combination of the appreciation and understanding of the
fish and game side, as well as the environmental enforcement
side of the agency.
Iím looking for a strong manager with a good natural resources
background. Someone whom the citizens of Wisconsin know
is not just a political appointment, but instead someone
who really cares about the natural resources of Wisconsin
and can lead this very important department.
(Doyle said he intends to have his cabinet in place, including
the appointment of a DNR secretary, before the Jan. 6 inauguration.)
Q: Youíve indicated you would like to return to having the
Natural Resources Board appoint the secretary of DNR. How
and when will you do that?
Doyle: I do think itís better environmental policy to have
the secretary appointed by the board, but I havenít decided
yet when weíll move on that. My number one priority now
is to get a balanced budget in place for this state. It
may be that a few of these things will have to wait until
after the budget.Ē
Q: Would you consider reappointing any current Natural Resources
Doyle: My mind is open. Obviously I want to make my own
appointments, that is my responsibility. But we are looking
for talent everywhere.
Q: What are you looking for in a NRB member?
Doyle: Some of this depends on who is already on the board.
You want to have a collection of different talents and abilities
on a board. Number one, you want a person who is committed
to the natural resources of Wisconsin, and someone who has
had a strong track record; that the person has really been
devoted to Wisconsinís natural resources.
But you also want to have a mix. You want to make sure there
are some very strong hunting and fishing advocates on that
board. Everyone on the board should be, but some who are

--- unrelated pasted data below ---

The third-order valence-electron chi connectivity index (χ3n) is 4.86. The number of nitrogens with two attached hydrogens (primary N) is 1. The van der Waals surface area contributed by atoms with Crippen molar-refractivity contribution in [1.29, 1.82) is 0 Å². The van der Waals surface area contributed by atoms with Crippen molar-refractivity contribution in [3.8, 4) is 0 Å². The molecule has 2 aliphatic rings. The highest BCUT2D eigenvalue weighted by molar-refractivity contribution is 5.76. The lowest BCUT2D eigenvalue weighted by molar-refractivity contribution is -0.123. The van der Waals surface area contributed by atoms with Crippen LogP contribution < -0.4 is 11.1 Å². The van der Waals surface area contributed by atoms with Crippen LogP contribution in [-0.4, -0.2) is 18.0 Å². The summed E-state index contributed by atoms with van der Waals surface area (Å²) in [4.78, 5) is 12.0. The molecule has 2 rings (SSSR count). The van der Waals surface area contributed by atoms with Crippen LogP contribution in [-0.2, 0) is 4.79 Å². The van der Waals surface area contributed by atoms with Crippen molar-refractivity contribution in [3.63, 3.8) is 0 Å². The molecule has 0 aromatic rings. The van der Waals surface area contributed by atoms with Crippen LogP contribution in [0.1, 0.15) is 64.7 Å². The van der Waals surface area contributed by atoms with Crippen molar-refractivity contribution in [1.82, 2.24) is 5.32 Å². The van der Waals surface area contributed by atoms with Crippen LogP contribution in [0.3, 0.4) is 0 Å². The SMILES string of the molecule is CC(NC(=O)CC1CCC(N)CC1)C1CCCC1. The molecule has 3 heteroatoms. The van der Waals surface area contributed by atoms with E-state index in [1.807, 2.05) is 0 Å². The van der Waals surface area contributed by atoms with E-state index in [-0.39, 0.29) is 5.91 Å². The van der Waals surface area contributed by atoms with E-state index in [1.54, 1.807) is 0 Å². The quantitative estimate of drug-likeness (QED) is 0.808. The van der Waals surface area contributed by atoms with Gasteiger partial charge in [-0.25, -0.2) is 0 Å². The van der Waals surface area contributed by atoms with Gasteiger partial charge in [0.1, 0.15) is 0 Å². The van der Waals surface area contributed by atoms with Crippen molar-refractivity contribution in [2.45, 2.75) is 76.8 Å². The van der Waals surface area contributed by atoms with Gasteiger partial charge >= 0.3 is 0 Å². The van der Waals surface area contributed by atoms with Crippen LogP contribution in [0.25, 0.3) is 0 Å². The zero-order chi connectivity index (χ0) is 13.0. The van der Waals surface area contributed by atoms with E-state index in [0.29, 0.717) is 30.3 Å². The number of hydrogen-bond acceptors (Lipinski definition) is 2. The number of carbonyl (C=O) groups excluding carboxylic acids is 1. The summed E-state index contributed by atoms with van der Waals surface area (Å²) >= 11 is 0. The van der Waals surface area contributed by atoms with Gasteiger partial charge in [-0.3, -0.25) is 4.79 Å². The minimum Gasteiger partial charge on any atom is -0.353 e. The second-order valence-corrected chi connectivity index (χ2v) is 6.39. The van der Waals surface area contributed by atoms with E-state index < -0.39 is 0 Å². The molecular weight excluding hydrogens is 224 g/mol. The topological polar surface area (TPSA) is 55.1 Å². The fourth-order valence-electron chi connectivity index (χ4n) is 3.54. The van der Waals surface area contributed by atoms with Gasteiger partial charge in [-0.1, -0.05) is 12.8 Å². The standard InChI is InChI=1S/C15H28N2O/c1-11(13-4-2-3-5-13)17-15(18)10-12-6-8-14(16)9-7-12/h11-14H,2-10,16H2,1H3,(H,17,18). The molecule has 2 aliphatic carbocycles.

very strong, others who have a background in air and water
quality work. Itís a matter of finding a team that is devoted
to good natural resource protection, with different talents
Q: The Conservation Fund (fueled by hunting, fishing and
trapping license fees) could be $40 million in the red by
2005. What is your attitude on potential license fund increases
Doyle: Iím not very enthusiastic about increasing fees.
For one reason, particularly with deer hunting, we want
to encourage people to hunt, not put barriers up. Now, we
need hunters to go out and hunt deer. Thatís important for
the whole state and is a cost that should be born not just
by individual hunters but by the people of Wisconsin.
And, this idea that you raise fees when you are in a time
of economic difficulty always sort of bothers me. It looks
like, and probably is, an attempt to get more money out
of peopleís pockets to help balance the budget. Fees should
be very directly related to the cost of the services that
are being provided.
We should never say that we will never look at another fee
increase, because a fee may have been set 20 years ago and
no longer relates to the cost of the service, but I donít
think that we should be looking now at fee increases to
balance the budget.
(Doyle said that he had not seen a report prepared several
years ago by the Alternative Funding Committee of the Conservation
Q: It is traditional that the DNR secretary runs the top
DNR appointments past the governor. Do you expect the secretary
to do the same for you?
Doyle: Yes I would. Under our current framework, and I would
expect not only DNR but other cabinet secretaries, to run
top appointments past me.
Q: How do you expect to gain support from the Republican-controlled
Senate and Assembly?
Doyle: This is the challenge that Iíve been handed and itís
probably not a bad idea at this point in the stateís history
that we have a Democratic governor and Republican-controlled
Legislature. Thatís what the voters have chosen and we have
to live with that.
I would guess that in the area of natural resources, weíll
find 90 to 95 percent agreement, and we will work to find
those common areas. As attorney general, I had a lot to
do with enforcement of environmental laws in the state and
Iíve never found that to be a particularly partisan effort.
We should be working so that we have clean air and clean
water, that the laws are enforced fairly and evenly.
We are all committed to making sure we have wildlife and
fish for hunting and fishing, and I believe we share a lot
of common ground and will focus on the things that we agree
Q: Do you plan to participate in events such as the Governorís
Fishing Opener up north, Governorís Youth Hunt, etc.?
Doyle: I would love to participate, though I wonít guarantee
that I will catch anything.